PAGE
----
L’viv Hippies and the Soviet Child

The hippies in L’viv were acting upon feelings of isolation in a modern industrial world, their perceptions of hypocrisy of Soviet Communist organizations, and a general yearning for individualism. Unlike Natalia and Gennadii, who were introduced to us in Raleigh’s “Sputnik Generation”, these hippies of the late 1960s and ’70s did not feel the same natural obligation to obey their parents and the soviet societal structure. In fact, many youths were drawn to the hippie culture by family conflicts.… Read the rest here

View On Their “Lost Generation”

Both interviews that Donald J. Raleigh performed struck me to have very different perceptions. The two interviewees definitely represented different attitudes towards the subject of their lives, but this was mainly due to their backgrounds, Gennadii Viktorovich Ivanov definitely gave the feeling that he had “formulated his answers specifically” for the interview and was careful of what information he disclosed, but one would expect a policeman or an operative to act in such a way. Natalia P.… Read the rest here

Sputnik Generation

In his two articles, Donald Raleigh interviewed two people, Natalia P and Victorovich Ivanov, who were from the city of Sarastov, in the Oblast region of Russia.  Both of whom grew up in the 1950s and 1960s, recalled memories of their childhood, families, events, and learning experiences during the early years of their lives.  Natalia’s interview was particularly striking to me.

One of the more striking points that Natalia P. made in her interview involved her discussion of her father.  … Read the rest here

Sputnik Generation: Class and International Relations

What struck me most about the Russia’s Sputnik Generation reading, was the manner in which both interviewees approached class distinctions at their childhood school. Natalia P. seemed almost acutely aware of the types of people her school in Saratov attracted: primarily children of the intelligentsia. Gennadii Viktorovich Ivanov, on the other hand, seemed not to have placed much stock in the types of students at School 42, brushing off the question by merely stating that it wasn’t of interest to children back then.… Read the rest here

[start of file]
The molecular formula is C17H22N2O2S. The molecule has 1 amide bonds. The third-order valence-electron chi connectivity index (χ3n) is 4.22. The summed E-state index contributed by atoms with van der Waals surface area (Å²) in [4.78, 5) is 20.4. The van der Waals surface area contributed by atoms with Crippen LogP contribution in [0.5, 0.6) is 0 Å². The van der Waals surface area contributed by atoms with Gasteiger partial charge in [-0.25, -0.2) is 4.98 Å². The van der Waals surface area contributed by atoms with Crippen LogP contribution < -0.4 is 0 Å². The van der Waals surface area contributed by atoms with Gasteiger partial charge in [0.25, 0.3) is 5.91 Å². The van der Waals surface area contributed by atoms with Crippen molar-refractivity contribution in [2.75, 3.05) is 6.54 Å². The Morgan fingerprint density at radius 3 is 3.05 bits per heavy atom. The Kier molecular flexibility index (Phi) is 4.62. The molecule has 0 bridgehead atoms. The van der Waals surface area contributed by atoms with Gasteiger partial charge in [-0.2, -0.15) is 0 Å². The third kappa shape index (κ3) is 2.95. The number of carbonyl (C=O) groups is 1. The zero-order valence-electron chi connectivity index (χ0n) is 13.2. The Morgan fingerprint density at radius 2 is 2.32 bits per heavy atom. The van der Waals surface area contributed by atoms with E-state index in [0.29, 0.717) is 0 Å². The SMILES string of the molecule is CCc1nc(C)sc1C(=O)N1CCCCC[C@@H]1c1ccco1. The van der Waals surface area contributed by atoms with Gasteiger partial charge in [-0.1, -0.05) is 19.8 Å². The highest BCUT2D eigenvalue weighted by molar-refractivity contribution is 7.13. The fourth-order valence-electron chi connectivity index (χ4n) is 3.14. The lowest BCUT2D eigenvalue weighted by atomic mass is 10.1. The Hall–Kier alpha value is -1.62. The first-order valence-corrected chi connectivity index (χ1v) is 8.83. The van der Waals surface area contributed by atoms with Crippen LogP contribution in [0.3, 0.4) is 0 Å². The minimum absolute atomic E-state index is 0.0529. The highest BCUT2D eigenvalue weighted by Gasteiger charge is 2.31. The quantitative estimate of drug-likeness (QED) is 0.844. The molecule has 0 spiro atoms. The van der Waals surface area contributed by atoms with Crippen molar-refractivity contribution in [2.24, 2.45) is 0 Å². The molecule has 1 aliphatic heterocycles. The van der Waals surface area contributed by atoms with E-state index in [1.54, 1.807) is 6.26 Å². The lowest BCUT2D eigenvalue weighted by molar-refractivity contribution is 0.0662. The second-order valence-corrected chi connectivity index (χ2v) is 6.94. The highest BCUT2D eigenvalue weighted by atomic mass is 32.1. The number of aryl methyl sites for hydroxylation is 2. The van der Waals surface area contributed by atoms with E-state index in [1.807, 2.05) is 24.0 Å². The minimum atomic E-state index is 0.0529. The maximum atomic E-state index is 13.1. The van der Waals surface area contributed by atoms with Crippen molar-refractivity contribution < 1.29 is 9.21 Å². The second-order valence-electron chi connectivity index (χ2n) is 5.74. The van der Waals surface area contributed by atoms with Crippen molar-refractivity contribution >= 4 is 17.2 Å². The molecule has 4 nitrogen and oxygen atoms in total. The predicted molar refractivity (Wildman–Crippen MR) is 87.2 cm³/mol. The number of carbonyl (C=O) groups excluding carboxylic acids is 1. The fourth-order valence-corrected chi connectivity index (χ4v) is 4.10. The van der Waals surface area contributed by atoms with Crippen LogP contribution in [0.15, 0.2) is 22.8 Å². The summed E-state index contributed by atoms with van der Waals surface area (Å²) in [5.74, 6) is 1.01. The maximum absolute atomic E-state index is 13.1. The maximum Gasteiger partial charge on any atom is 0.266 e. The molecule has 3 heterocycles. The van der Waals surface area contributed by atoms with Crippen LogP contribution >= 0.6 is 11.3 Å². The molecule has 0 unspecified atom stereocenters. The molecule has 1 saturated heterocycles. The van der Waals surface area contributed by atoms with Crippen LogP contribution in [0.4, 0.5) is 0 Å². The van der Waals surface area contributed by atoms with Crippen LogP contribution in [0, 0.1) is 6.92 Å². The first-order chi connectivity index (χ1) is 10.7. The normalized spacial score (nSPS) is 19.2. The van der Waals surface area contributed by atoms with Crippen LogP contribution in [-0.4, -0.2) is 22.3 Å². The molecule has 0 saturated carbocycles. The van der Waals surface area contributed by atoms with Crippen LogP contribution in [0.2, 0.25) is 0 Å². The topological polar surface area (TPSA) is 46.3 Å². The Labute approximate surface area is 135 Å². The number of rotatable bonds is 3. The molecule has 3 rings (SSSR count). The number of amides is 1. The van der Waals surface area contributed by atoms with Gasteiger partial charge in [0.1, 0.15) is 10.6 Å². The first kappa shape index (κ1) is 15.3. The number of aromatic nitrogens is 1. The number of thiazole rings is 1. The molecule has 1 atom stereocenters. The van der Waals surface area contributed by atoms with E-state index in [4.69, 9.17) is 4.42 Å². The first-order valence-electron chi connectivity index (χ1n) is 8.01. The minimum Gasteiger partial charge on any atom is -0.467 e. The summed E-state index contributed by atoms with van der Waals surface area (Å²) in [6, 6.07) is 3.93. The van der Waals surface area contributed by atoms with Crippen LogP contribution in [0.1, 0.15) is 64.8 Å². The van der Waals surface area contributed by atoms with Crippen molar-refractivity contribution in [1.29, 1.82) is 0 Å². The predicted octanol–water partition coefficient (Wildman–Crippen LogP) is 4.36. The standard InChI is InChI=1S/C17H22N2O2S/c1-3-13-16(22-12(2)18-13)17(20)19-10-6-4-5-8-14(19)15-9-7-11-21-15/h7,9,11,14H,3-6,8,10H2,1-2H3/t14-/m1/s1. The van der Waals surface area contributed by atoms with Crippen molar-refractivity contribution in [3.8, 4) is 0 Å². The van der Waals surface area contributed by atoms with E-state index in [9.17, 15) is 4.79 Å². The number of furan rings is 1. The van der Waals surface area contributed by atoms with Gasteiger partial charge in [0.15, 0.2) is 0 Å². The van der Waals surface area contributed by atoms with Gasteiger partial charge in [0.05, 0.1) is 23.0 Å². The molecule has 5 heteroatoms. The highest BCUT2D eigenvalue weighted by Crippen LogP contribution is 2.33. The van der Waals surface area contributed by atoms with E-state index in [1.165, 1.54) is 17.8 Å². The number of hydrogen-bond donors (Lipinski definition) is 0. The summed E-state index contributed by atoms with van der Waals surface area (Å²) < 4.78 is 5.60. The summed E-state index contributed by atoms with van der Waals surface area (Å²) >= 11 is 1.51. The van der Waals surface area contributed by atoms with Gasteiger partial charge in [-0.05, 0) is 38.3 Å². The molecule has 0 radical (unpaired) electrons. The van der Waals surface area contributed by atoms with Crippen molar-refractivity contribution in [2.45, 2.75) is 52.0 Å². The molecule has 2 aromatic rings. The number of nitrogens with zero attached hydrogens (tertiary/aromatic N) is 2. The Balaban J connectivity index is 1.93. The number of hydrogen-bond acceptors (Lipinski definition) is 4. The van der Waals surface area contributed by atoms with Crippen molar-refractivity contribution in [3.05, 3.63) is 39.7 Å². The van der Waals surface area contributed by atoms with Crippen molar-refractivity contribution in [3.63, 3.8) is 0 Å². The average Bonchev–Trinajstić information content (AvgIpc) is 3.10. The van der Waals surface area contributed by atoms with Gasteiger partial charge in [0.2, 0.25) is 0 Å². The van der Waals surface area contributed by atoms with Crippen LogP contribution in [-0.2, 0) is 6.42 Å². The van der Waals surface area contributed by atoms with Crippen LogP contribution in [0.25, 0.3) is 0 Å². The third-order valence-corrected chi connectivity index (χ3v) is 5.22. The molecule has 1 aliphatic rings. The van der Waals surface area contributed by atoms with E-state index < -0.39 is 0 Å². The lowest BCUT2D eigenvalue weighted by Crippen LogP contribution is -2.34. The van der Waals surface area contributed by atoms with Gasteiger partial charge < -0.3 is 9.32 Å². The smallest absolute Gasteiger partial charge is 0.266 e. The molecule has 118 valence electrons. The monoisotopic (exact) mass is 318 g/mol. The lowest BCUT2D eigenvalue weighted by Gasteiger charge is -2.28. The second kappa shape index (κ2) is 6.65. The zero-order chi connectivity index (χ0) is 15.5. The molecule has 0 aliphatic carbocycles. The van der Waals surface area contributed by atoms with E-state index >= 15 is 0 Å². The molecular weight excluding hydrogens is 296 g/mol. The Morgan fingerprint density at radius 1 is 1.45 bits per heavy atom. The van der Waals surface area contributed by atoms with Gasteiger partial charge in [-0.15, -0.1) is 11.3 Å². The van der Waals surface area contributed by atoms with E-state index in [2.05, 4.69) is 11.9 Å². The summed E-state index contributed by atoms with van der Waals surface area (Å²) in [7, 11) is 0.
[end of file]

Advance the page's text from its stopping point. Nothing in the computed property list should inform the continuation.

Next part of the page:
The Sputnik Generation: Gender Roles as Defining Personality

In Ch. 3 of “Russia’s Sputnik Generation: Soviet Baby Boomers Talk about Their Lives”, editor and historian Donald J. Raleigh interviewed Natalia P. to discover what values, events and ideology shaped the formation of Soviet identity during 1960s and 1970s in the Soviet Union. Natalia P. is a language enthusiast, professor of foreign languages, mother and wife. Throughout this chapter, Natalia reminisced on her childhood during the Khrushchev era (1956-1964) and her adolescence and young adulthood during the Brezhnev era (1964-1982).… Read the rest here

Political Languages

Both Viktorovich and Natalia touch on the impact of learning English in grade school and, to an extent, elaborate on how they expanded that knowledge as they got older. This language was designated as a critical foreign language in the Soviet Union. How should we interpret this given the geographical distance between the USSR and the next English speaking country? In the United States, the common elementary language is Spanish. Is this because of the strong political and cultural influences coming from the other American countries and Spain?… Read the rest here